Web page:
- The Washington Times - Saturday, August 9, 2008


A New Orleans furniture salesman who spied for China’s communist government and helped Beijing obtain secret U.S. military information was sentenced Friday to nearly 16 years in prison.

The sentence for Tai Kuo, 58, was in line with what prosecutors had requested and more than twice as long as the term sought by defense lawyers.

“I have no one to blame but myself,” Kuo told U.S. District Judge Leonie Brinkema at Friday’s sentencing hearing. “I’m going to shoulder this remorse and guilt for the rest of my life.”

Kuo, a native of Taiwan and a naturalized U.S. citizen, masqueraded as a Taiwanese agent when in fact he was working for the rival communist government in Beijing. He convinced a Pentagon analyst to give him classified information about U.S.-Taiwanese military relations.

Preliminary assessments by the Department of Defense have determined that the actual damage inflicted by Kuo to national security was minimal, but analysts have not yet completed their review.

Court records indicate Kuo received $50,000 for his actions from an unidentified Chinese agent, who lured Kuo into espionage with promises of helping him secure business deals in China. Kuo in turn gave thousands of dollars in gambling money and gifts to the Pentagon analyst who aided his efforts, along with an offer of future employment.

Kuo is a member of a well-known Taiwanese family; he is the son-in-law of Xue Yue, a Chinese nationalist general who was a close associate of Chiang Kai-shek. Kuo was also prominent in Louisiana’s business community. He came to the U.S. in 1972 and attended Nicholls State University in Thibodaux, La., on a tennis scholarship before building his own business.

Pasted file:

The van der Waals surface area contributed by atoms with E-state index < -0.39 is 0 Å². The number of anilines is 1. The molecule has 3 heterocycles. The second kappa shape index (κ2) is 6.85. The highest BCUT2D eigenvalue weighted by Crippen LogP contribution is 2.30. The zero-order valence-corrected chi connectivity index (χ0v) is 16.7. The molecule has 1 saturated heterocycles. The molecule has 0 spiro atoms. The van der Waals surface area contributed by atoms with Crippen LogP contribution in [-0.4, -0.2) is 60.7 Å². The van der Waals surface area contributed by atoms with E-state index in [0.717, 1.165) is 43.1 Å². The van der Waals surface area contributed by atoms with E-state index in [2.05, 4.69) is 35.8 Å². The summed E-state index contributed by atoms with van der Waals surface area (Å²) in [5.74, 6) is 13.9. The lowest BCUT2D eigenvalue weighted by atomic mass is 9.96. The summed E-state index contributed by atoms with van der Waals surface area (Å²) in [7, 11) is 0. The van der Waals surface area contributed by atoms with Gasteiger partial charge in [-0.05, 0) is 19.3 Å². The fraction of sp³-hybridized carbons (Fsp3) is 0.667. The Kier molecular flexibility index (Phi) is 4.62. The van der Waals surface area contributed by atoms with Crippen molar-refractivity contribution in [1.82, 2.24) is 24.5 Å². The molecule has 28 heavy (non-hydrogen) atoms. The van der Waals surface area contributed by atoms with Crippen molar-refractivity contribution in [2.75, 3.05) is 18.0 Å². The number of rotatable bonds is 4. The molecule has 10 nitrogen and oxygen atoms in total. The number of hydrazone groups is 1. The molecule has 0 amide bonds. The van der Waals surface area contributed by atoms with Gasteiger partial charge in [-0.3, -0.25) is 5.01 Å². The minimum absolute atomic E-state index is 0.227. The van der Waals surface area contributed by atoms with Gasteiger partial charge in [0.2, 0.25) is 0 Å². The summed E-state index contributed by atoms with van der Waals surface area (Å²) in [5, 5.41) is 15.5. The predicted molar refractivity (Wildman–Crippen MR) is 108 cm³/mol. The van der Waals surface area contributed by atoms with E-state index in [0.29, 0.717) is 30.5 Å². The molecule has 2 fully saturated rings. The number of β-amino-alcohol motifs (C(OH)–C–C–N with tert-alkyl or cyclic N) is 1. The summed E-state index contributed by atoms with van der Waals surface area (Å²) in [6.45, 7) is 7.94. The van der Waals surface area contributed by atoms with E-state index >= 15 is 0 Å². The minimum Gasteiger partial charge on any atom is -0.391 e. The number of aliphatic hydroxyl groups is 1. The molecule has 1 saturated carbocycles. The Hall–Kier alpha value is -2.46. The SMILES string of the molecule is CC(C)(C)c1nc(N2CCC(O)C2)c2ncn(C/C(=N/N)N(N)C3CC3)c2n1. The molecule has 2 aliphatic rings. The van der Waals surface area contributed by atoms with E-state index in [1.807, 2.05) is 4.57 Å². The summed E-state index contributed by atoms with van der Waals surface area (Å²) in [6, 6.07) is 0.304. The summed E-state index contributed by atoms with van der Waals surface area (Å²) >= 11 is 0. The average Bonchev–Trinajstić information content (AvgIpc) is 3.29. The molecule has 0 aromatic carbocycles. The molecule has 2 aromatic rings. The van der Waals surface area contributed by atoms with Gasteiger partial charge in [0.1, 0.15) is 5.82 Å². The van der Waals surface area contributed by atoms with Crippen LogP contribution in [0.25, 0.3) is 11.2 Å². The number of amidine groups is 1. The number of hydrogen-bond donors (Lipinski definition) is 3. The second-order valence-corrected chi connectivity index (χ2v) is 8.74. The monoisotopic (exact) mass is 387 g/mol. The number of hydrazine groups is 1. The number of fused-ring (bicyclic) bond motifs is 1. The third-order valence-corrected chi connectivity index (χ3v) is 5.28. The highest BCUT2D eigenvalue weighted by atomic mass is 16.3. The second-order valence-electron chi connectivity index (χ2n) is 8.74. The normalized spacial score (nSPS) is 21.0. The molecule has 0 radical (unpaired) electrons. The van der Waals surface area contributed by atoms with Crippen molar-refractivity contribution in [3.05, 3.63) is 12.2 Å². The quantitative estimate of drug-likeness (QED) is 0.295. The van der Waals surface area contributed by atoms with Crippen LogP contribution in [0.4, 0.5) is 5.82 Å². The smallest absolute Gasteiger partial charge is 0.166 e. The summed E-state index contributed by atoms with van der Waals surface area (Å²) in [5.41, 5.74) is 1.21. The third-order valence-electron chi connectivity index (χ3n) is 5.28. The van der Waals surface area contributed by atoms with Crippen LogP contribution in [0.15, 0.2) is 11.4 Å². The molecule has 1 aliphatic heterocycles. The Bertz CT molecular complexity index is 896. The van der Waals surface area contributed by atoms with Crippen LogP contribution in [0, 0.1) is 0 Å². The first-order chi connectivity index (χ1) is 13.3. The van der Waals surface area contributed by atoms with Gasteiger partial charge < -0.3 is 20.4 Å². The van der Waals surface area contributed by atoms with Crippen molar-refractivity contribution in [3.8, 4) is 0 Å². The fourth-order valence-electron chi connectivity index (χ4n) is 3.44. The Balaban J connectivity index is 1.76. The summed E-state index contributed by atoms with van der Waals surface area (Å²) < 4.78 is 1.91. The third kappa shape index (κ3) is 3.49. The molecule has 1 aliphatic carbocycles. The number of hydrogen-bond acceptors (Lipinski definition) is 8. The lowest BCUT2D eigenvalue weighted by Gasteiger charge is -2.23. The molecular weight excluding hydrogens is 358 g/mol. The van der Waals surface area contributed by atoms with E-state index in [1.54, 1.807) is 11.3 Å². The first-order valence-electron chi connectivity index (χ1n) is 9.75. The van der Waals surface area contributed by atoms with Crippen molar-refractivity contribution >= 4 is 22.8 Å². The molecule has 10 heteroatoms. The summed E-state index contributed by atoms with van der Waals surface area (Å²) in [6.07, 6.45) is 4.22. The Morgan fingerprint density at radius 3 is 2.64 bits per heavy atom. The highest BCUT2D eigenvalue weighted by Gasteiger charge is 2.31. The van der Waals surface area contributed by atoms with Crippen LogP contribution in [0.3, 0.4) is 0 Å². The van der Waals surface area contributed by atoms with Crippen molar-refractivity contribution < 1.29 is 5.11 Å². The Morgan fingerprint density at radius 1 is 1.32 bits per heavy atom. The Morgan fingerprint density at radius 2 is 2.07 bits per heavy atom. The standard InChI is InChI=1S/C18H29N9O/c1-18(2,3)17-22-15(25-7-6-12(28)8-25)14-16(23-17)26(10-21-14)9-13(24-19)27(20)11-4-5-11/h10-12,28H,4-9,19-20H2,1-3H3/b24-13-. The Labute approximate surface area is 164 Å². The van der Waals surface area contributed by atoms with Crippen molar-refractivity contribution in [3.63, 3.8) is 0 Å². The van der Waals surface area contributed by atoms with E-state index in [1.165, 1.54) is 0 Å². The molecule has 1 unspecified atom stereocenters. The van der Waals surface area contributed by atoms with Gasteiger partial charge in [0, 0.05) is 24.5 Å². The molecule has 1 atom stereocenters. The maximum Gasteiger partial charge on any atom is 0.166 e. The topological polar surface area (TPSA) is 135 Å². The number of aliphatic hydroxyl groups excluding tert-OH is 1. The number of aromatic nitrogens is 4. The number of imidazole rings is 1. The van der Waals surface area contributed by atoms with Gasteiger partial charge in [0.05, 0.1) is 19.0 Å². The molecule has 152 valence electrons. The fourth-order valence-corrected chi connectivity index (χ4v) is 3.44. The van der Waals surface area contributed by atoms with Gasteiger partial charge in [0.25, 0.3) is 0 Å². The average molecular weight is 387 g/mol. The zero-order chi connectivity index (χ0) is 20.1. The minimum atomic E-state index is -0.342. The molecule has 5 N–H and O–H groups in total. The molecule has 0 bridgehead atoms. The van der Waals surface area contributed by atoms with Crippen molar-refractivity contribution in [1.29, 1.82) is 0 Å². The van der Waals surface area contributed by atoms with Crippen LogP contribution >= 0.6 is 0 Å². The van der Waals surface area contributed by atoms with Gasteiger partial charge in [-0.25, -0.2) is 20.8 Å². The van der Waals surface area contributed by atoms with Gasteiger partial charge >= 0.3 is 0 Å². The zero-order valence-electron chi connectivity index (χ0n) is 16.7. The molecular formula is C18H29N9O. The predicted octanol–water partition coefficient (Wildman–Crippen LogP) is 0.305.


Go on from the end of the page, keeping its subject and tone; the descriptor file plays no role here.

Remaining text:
The 188-month prison term imposed by Judge Brinkema is significantly longer than the 57-month sentence for the Pentagon analyst who provided the documents to Kuo, Gregg W. Bergersen, and the 18-month sentence for Yu Xin Kang, a girlfriend of Kuo who sometimes helped him in transmitting documents.

In the cases of Bergersen and Kang, Judge Brinkema reduced the sentences substantially from what was recommended in sentencing guidelines. But she refused a defense request to do the same for Kuo, ruling that Kuo was more culpable and that his actions ensnared Kang in a criminal enterprise in which she otherwise would not have been involved.

It is possible, though, that prosecutors will file a motion at a later date to reduce Kuo’s sentence if he cooperates with an ongoing investigation.

The Kuo case is one of more than a dozen in the last few years involving either traditional spying or economic espionage related to China. U.S. officials have warned in the last year of increasing espionage efforts by Beijing.

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